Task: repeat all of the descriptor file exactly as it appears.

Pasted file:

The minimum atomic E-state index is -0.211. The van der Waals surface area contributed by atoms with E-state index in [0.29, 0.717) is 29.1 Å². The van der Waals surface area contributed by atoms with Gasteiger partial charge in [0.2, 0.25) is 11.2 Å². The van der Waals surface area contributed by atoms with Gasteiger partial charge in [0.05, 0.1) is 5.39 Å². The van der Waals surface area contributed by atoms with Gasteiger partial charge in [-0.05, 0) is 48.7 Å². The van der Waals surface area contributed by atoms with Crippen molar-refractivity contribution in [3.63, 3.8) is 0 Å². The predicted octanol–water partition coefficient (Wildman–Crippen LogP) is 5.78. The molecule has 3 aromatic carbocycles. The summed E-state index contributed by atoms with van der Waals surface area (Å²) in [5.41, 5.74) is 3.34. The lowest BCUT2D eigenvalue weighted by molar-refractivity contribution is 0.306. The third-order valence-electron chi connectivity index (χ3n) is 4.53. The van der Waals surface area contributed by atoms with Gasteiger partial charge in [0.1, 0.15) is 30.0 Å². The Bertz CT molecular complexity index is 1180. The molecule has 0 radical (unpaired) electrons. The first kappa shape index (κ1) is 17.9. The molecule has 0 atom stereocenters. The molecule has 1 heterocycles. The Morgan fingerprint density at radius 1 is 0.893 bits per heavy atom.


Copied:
The minimum atomic E-state index is -0.211. The van der Waals surface area contributed by atoms with E-state index in [0.29, 0.717) is 29.1 Å². The van der Waals surface area contributed by atoms with Gasteiger partial charge in [0.2, 0.25) is 11.2 Å². The van der Waals surface area contributed by atoms with Gasteiger partial charge in [0.05, 0.1) is 5.39 Å². The van der Waals surface area contributed by atoms with Gasteiger partial charge in [-0.05, 0) is 48.7 Å². The van der Waals surface area contributed by atoms with Crippen molar-refractivity contribution in [3.63, 3.8) is 0 Å². The predicted octanol–water partition coefficient (Wildman–Crippen LogP) is 5.78. The molecule has 3 aromatic carbocycles. The summed E-state index contributed by atoms with van der Waals surface area (Å²) in [5.41, 5.74) is 3.34. The lowest BCUT2D eigenvalue weighted by molar-refractivity contribution is 0.306. The third-order valence-electron chi connectivity index (χ3n) is 4.53. The van der Waals surface area contributed by atoms with Gasteiger partial charge in [0.1, 0.15) is 30.0 Å². The Bertz CT molecular complexity index is 1180. The molecule has 0 radical (unpaired) electrons. The first kappa shape index (κ1) is 17.9. The molecule has 0 atom stereocenters. The molecule has 1 heterocycles. The Morgan fingerprint density at radius 1 is 0.893 bits per heavy atom.